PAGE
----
How can I do comedy

How do I become a comedian?

also known as a clown, cabaret artist

The rogue is on your neck and you always have a good gag in store? You also like to be in the spotlight - whether on the big stage or in the small village pub? Then dare to become a professional comedian and make people around you laugh! As a comedian you come up with a program, rehearse it and face your audience. Your main goal is always that not only do you find yourself funny, but that you entertain people. There are all sorts of comedians - from pure speakers to jokers with confetti and New Year's Eve bangs to satirists who take up current political events and world affairs with a wink.


Required degrees

Qualification based on experience and skills

Further training

Acting, music & law, rhetoric

Important school subjects

German, English, art, music

Working as a comedian

Important skills as a comedian

Since many comedians work independently, you should be commercially fit so that you can offset your fees. In addition, you often have to negotiate with artist agencies or clients about contracts. To get to the point where you sign contracts or negotiate fees, you have to have embarked on your career as a comedian. To achieve this, you need rhetorical talent, artistic skills and a distinctive language, gestures and facial expressions. These are the characteristics that characterize your style. In addition, there is a little bit of charisma to sweep your audience away and of course a large portion of humor. Since you should always vary your stage show, you also have to be creative. A feeling for language and confidence will help you to formulate the right puns. Especially in the beginning, you're going to be a one-man show. This means that you can also take care of things like microphone and electronic devices on your own. Event technology should therefore not scare you.

Important hard skills

Breathing and speaking techniques

Important soft skills

HumorRhetorical SkillsLinguistic SkillsCritical SkillsCharismaCreativityElectricity, both spoken and writtenEnthusiasmFlexibilityMultitaskingOpennessOrganizational SkillsActing SkillsSelf-ConfidenceSelf-ConfidenceSelf-ReliabilitySelf-MarketingSelf-assured demeanorStress resistanceTime management

How do I become a comedian?

The gene to become a comedian must be in your blood, because you cannot learn this profession simply in a three-year training course. Acting training or experience in the theater can't hurt, but that doesn't qualify you as a comedian. It is much more important that you are courageous and self-disciplined to work on yourself and your style. In order for you to be able to do this, however, you first have to develop your own line. After that you have to rehearse again and again and perform your number in front of an audience. This can be your family and friends at the beginning and then smaller stages or as a warm-up program. During this time you can also try different directions and find out what suits you. It is important that you are always authentic and that you do not pretend. Training as a clown or actor can be helpful.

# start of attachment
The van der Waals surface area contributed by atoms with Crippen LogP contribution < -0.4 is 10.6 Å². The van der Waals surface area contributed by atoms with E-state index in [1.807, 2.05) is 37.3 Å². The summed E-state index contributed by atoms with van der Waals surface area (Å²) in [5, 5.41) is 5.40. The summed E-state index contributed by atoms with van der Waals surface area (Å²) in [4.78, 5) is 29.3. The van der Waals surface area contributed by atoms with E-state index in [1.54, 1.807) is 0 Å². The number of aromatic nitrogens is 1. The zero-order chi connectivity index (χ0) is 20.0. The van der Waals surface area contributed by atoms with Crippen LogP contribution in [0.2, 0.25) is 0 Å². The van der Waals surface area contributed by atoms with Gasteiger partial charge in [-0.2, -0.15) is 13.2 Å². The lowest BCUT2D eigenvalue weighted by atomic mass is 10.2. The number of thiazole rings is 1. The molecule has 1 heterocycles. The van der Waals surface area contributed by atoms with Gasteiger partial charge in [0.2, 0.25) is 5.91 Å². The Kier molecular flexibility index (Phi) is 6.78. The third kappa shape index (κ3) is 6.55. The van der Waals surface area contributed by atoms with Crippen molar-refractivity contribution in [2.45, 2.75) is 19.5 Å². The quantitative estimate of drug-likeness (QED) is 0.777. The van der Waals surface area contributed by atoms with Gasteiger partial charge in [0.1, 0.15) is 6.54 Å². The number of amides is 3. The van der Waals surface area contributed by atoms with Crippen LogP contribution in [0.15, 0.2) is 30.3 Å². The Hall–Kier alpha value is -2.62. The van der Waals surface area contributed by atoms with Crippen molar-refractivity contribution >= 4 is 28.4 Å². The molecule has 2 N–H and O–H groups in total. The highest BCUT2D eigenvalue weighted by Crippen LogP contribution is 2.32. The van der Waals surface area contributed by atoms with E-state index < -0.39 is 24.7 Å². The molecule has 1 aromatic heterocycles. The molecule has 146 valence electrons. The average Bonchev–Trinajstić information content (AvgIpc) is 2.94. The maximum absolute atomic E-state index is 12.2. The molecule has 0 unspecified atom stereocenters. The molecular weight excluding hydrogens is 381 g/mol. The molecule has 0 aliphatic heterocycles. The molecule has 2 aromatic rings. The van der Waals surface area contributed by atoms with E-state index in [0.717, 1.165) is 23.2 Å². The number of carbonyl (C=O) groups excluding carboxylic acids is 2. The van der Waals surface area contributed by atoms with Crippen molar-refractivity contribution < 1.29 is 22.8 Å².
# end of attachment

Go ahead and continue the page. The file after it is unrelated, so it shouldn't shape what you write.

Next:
Advanced training and specializations

If you are looking for similar job prospects, you can pursue a career as a cabaret artist or actor in addition or instead. You can also attend various courses to further improve your skills. There are various options, from make-up and theater to rhetoric. Studying theater studies can also provide you with valuable knowledge.

Future prospects as a comedian

Most comedians work freelance and look for jobs on radio and TV, in variety shows, theaters and cabaret or in the circus. As in many freelance jobs, in addition to talent and commitment, you also need a bit of luck to be discovered. You should also take care of contacts and use social media such as Facebook and YouTube as presentation platforms on the Internet. To be successful over the long term, you have to reinvent yourself again and again and produce new gags. Doing the same thing forever or even copying another artist can quickly mean the end of your career. Your challenge, however, is to stay true to your own personal line despite the constant development.